Screen’s digital inkjet press strategy is based on a firm foundation of over 1,500 installations since it released the first Truepress Jet 520 continuous-feed model in 2006. Over 100 of these are the latest 520HD (high definition) model, released only two years ago and featuring the industry’s smallest ink droplet size of two picolitres. The HD model was further advanced last year with the introduction of Screen’s Truepress SC ink, with expanded colour gamut, fast drying and greater stability. Most importantly, they can print on standard offset stocks without the need for any pre-coating or primer.
“The Truepress Jet 520HD with SC inks has broken the digital/offset barrier when it comes to high speed inkjet production,” says Peter Scott, managing director of Screen GP Australia. “Earlier this year, an independent test by Technology Watch in the USA matched output from the 520HD+SC inks with offset printed on a Heidelberg XL-105. Thousands of the digitally printed pages were incorporated into the offset-printed publication and it was a perfect match in stock, appearance and colour.”
Scott adds that 520HD+SC ink users all over the world are singing the praises of the quality, enabling customers to offer the quality and paper stocks of offset but with the digital advantages of variable data, personalisation, no makeready and plates, and short runs without a price penalty.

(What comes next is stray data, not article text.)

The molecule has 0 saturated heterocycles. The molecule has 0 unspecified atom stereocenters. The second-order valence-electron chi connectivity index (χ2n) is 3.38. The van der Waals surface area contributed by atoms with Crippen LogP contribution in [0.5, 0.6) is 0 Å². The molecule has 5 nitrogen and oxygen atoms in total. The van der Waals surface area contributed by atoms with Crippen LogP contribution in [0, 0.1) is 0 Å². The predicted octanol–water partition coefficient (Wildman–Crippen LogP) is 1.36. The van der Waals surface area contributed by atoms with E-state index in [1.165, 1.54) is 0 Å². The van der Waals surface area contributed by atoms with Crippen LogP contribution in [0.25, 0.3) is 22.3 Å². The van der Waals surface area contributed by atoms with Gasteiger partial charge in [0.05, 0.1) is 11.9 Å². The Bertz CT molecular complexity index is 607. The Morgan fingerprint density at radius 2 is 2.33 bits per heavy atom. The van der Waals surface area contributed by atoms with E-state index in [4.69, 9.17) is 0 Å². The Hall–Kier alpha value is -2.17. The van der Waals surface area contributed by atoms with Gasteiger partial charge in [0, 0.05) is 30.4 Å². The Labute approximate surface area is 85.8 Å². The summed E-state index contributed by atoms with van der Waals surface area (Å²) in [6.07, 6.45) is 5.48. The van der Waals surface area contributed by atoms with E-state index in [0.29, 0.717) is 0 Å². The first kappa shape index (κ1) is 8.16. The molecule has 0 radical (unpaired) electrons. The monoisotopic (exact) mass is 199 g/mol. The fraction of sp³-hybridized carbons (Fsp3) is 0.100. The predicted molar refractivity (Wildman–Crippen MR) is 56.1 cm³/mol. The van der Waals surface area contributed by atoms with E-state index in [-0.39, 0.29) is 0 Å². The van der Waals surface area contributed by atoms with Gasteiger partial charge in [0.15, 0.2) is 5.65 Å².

Screen’s business proposition is rare among digital vendors in that they do not charge a ‘click’ or linearage rate, says Scott. “We take the view that, if you build the machine right, have excellent factory-trained technicians and offer service agreements, we do not need to take a portion of the printer’s profit with a click-charge. It means digital can be used in the same way as offset presses.”
The Truepress 520 series covers all potential applications including monochromatic book production, transactional documents, direct mail marketing and now commercial printing on a par with offset.
For transactional form printing, the company recently introduced the Truepress Jet 520NX which is a full-colour press but the CMY printheads can be ‘parked’ when printing mono. This model can also print MICR ink for magnetic recognition, UV security and IR absorbing inks. It is rated at 150 linear m/min but in black enhanced mode can operate at 180 linear m/min.